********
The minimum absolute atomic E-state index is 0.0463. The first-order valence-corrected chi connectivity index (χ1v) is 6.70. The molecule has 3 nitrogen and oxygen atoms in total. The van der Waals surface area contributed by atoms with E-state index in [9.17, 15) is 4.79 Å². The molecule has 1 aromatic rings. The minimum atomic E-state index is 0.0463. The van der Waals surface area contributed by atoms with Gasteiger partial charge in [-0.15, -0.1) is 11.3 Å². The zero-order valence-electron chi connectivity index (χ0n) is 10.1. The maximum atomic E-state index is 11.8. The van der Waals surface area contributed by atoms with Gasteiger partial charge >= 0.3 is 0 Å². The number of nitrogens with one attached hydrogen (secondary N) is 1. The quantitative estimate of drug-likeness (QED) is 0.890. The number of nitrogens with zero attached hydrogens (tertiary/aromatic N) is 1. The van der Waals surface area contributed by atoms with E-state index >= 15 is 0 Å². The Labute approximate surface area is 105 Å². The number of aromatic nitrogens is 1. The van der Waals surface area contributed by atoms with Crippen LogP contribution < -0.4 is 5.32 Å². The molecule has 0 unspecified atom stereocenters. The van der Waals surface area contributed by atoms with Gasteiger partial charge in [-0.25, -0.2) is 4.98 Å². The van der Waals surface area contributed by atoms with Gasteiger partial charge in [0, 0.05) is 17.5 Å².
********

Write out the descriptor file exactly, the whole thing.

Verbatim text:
The minimum absolute atomic E-state index is 0.0463. The first-order valence-corrected chi connectivity index (χ1v) is 6.70. The molecule has 3 nitrogen and oxygen atoms in total. The van der Waals surface area contributed by atoms with E-state index in [9.17, 15) is 4.79 Å². The molecule has 1 aromatic rings. The minimum atomic E-state index is 0.0463. The van der Waals surface area contributed by atoms with Gasteiger partial charge in [-0.15, -0.1) is 11.3 Å². The zero-order valence-electron chi connectivity index (χ0n) is 10.1. The maximum atomic E-state index is 11.8. The van der Waals surface area contributed by atoms with Gasteiger partial charge >= 0.3 is 0 Å². The number of nitrogens with one attached hydrogen (secondary N) is 1. The quantitative estimate of drug-likeness (QED) is 0.890. The number of nitrogens with zero attached hydrogens (tertiary/aromatic N) is 1. The van der Waals surface area contributed by atoms with E-state index >= 15 is 0 Å². The Labute approximate surface area is 105 Å². The number of aromatic nitrogens is 1. The van der Waals surface area contributed by atoms with Crippen LogP contribution < -0.4 is 5.32 Å². The molecule has 0 unspecified atom stereocenters. The van der Waals surface area contributed by atoms with Gasteiger partial charge in [-0.25, -0.2) is 4.98 Å². The van der Waals surface area contributed by atoms with Gasteiger partial charge in [0, 0.05) is 17.5 Å².